I don't think I'm a martyr and its each to their own. So my argument is flawed because no.1 you don't agree with me. sad
There is something fundamentally wrong in funding childcare for parents to buy materialism. Which is obviously where the money will go if childcare costs aren't an issue. If this is from taxes of other workers who raise their own dc. I personally see it as selfish and greedy. You of course are entitled to your opinion and we will have to beg to differ.

morethanpotatoprints Thu 08-Nov-12 23:29:14

Blueshoes.

I have never been in a situation where I wasn't there for my dc so I can't answer you I'm afraid. Of course there were times when some of them were at school but they came home at 3pm and we were here. Morning before school, here. Holidays from school, here. Evenings, you got it yes here. Weekends yep, here again.

blueshoes Thu 08-Nov-12 23:27:37

potato, your argument is circular and flawed.

No.1, I don't agree that working parents do not raise their children. No.2, you do fall for that delightful myth that working parents are doing it to fund a materialistic lifestyle. If that makes you feel better as a martyr, knock yourself out.

morethanpotatoprints Thu 08-Nov-12 23:24:24

Blueshoes.

So the tax of parents who raise their own children should go to those who don't, in the form of childcare costs. To enable them to earn money to buy materialistic items, large houses, cars, foreign holidays etc. That a family with a sahp may not have because they value raising their own dc over material goods.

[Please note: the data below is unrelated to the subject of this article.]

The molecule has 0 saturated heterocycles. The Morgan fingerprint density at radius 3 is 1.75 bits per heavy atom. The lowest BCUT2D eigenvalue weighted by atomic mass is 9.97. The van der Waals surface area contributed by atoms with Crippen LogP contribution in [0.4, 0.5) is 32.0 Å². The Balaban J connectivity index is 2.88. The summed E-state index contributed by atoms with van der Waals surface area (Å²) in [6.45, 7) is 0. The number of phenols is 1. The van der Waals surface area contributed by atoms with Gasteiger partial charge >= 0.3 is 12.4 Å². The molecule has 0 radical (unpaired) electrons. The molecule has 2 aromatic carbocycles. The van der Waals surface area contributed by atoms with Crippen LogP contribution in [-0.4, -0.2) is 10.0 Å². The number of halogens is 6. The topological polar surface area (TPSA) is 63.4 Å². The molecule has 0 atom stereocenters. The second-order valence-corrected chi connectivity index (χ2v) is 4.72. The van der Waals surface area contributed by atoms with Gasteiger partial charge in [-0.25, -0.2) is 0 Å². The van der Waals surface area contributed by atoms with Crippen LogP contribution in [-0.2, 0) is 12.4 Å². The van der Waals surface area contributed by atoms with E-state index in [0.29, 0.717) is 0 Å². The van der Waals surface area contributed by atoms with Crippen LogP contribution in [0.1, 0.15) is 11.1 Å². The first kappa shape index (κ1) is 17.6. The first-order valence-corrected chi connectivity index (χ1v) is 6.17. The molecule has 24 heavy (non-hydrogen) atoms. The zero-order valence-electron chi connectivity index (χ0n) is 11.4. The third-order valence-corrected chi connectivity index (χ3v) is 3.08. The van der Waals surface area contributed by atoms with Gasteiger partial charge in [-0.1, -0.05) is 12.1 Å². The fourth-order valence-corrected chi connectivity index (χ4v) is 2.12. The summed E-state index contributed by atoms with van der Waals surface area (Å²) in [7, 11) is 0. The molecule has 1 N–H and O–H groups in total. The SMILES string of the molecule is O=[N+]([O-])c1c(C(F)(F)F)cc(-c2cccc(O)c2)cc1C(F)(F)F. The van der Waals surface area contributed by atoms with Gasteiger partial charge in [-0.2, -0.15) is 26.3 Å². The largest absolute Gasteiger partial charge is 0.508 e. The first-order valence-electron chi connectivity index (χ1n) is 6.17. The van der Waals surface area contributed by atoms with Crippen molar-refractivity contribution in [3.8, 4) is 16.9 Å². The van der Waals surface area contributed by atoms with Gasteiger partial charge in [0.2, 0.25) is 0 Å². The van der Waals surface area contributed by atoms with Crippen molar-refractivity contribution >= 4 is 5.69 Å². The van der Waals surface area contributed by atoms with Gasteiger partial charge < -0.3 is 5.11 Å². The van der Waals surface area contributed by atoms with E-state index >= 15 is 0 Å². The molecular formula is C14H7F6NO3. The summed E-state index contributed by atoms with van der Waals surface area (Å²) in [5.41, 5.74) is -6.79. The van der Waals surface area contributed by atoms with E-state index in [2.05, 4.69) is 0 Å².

Oh yes thats clever.

blueshoes Thu 08-Nov-12 23:21:06

But what if you are not there for your teenagers 'for the majority of hours during the day', how can you be raising them? I am quoting you, potato.

morethanpotatoprints Thu 08-Nov-12 23:19:22

Blueshoes.
Speak for yourself, I raised mine as teenagers and will do the same with my future teenager.
You can still successfully raise a teenager by being there for them, I think they need more of your time and input.

blueshoes Thu 08-Nov-12 23:19:18

I don't see the connection between the person getting the credit for raising a child being the recipient of funding.

I don't believe in paying any parent to raise the children they chose to have. But I would support free or subsidised childcare for parents to enable them to continue to work.

Join the discussion

Join the discussion

Registering is free, easy, and means you can join in the discussion, get discounts, win prizes and lots more.

Register now